Horses are a big business around here! After all, every Amish family owns a few, and there are over 6,000 Amish households in this settlement (Elkhart/Lagrange/Noble Counties in Indiana). Therefore, there’s a need for all kinds of horse-related services. And outside our local community, there are many “English” horse aficionados out there, and I’m learning that they are very serious about their animals!
My Amish friend “Emmon,” who has an amazing dog kennel, also works at Pleasant Ridge Equine—he likes to keep busy! I took a walk around there a few weeks ago, and here’s my report.
Pleasant Ridge is located near Goshen, Indiana. Their main business is horse breeding and foaling out mares (helping them give birth)—and they have a lot of amazing and valuable mares and stallions there. The animals are usually not owned by Pleasant Ridge, but instead, are owned by investors. Some of the mares are valued at very high dollar amounts. I asked Emmon why, and he said, “Mainly because of their pedigree.”
There are 80 or 90 mares boarded here full-time, and they are typically bred once a year. I was told that the typical mare who boards here is worth over $20,000—wow! An ultrasound guy comes around three times a week to check on the mares.
In addition, there are quite a few mares who come to Pleasant Ridge to be bred and then are returned home afterwards.
Many of the stallions are quite valuable, too. Most are owned by investors and boarded here for a monthly fee, but for some of them, Pleasant Ridge owns a share.
The stud service season runs from February to June. Semen samples are gathered from the stud horses on Mondays, Wednesdays, and Fridays, assisted by a pummel-horse-looking apparatus that I nicknamed “Dolores.” One draw can produce up to 5 saleable vials of semen. (Microscopes are on site in the lab to check semen count and make this determination.)
The samples are shipped out in refrigerated packaging to the buyers. None of the stallions are mated in the old-fashioned way… when a stud is worth that much money, no chance is taken of injuring a stud horse who gets a little too enthusiastic about his job! A mare typically has one foal, after a gestation period of eleven months.
Most stud horses are between three and twelve years old, although one stud horse is 28 years old! Most are Standardbred horses, although a few are trotting race ponies. What are the prices for a sample? Ponies start at about $400, with some stud horses fetching up to $4,000 per sample. So as you can see, this is big business, and very serious business.
Horseshoeing is done on site too, in this room. Horseshoes come in different sizes, and are hand-customized for each animal.
Lots of feed is needed for all these animals, and hay is stored indoors in this room. This kitty helps keep the pests away.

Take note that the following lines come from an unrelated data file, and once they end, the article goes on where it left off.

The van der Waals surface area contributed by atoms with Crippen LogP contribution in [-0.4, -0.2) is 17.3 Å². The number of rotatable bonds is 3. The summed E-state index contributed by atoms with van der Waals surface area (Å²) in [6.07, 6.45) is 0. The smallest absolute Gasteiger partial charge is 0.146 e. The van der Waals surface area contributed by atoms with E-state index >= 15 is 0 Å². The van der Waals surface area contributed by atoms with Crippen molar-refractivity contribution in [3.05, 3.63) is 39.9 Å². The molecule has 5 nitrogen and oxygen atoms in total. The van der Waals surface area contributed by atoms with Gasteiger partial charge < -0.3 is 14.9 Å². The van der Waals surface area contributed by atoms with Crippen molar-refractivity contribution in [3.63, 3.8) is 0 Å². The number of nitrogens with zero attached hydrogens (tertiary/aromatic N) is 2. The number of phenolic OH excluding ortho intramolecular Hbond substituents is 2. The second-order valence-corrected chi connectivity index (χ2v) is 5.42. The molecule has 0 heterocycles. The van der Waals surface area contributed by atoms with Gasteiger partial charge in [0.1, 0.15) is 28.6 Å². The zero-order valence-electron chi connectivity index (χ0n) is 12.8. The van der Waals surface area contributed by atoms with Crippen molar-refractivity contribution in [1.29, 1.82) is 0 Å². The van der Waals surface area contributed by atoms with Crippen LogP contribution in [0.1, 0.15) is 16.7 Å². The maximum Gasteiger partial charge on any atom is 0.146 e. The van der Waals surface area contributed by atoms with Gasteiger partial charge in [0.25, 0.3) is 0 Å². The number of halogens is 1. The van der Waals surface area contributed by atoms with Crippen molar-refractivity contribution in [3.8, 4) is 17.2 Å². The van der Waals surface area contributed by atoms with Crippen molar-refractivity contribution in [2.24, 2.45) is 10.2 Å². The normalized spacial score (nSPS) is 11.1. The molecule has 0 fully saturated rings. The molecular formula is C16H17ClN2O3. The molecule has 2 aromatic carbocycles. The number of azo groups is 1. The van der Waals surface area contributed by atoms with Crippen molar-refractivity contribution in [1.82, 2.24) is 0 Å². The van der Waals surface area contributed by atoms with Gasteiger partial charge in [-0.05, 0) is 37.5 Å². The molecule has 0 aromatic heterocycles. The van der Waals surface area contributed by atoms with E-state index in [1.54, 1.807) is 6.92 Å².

Another valuable service Pleasant Ridge offers is “Sale Prep.” If you have good horse to sell, and you want to get top dollar, you hire someone to do the sale prep so the horse makes as good an impression as possible. This involves exercise (arena or treadmill), training, grooming, and anything else that will help a horse put their very best foot forward for the sale.
The same kind of prep might be done on the stallions who board at Pleasant Ridge, before a “stallion presentation.” This is a type of sales event where stallions are shown in the ring in order for potential stud service buyers to see them in action and then order semen for artificial insemination with their mares at their own stables. This service isn’t cheap, but a top-quality stud horse will improve the bloodlines of any mare.
A little backstory: Lloyd Yoder started Pleasant Ridge on his 30-acre farm in 2008, after previously owning a business called Pleasant Creek Belgians. His young son Owen, who was a teenager at the time, loved horses just like his dad, and started his own business, First Start Acres, with a Standardbred stallion named Rex. After Owen grew up, married, and moved to his own place three years ago, he continued First Start Acres, but after two years, his dad built a dawdi haus on the home farm for himself and his wife, and Owen moved his family back home, and the two businesses merged. Things were cramped in year one, but in year two, the stallion count went from four to fourteen, enabling the construction of a fine new facility. Now in year three, the business continues to grow and thrive.
These days, Lloyd (and my friend Emmon) mainly handle the administrative duties, while Owen handles the training and prep for shows and sales. Several other employees complete the team—including Sadie, who is essentially a equine beautician! She braids the long manes and tails of some of the horses, between stallion presentations, to keep it untangled. This horse is a special breed called a “Gypsy Vanner.”
Most of us will never have the need for Pleasant Ridge’s services, but I love learning about new local businesses, especially those that help the Amish community thrive and do what they do best. Thanks, Emmon, for the tour and the interview!
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